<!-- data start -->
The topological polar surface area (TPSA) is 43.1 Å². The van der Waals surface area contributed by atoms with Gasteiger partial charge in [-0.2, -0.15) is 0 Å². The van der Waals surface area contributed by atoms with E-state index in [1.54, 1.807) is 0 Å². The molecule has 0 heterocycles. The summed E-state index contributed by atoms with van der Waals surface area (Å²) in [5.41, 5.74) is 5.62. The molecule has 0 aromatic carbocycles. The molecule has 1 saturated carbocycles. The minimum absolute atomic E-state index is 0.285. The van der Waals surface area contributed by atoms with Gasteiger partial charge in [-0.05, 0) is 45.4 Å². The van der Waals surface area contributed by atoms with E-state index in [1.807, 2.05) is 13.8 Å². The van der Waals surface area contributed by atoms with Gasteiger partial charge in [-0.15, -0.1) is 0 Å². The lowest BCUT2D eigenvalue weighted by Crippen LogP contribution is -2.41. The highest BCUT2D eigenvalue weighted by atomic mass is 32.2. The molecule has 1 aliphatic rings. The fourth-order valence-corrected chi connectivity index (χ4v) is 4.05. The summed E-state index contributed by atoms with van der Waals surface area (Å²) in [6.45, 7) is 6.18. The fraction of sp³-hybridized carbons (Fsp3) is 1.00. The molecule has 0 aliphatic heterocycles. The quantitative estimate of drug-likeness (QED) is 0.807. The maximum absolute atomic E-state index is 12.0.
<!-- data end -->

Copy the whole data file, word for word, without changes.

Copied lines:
The topological polar surface area (TPSA) is 43.1 Å². The van der Waals surface area contributed by atoms with Gasteiger partial charge in [-0.2, -0.15) is 0 Å². The van der Waals surface area contributed by atoms with E-state index in [1.54, 1.807) is 0 Å². The molecule has 0 heterocycles. The summed E-state index contributed by atoms with van der Waals surface area (Å²) in [5.41, 5.74) is 5.62. The molecule has 0 aromatic carbocycles. The molecule has 1 saturated carbocycles. The minimum absolute atomic E-state index is 0.285. The van der Waals surface area contributed by atoms with Gasteiger partial charge in [-0.05, 0) is 45.4 Å². The van der Waals surface area contributed by atoms with E-state index in [1.807, 2.05) is 13.8 Å². The van der Waals surface area contributed by atoms with Gasteiger partial charge in [-0.15, -0.1) is 0 Å². The lowest BCUT2D eigenvalue weighted by Crippen LogP contribution is -2.41. The highest BCUT2D eigenvalue weighted by atomic mass is 32.2. The molecule has 1 aliphatic rings. The fourth-order valence-corrected chi connectivity index (χ4v) is 4.05. The summed E-state index contributed by atoms with van der Waals surface area (Å²) in [6.45, 7) is 6.18. The fraction of sp³-hybridized carbons (Fsp3) is 1.00. The molecule has 0 aliphatic heterocycles. The quantitative estimate of drug-likeness (QED) is 0.807. The maximum absolute atomic E-state index is 12.0.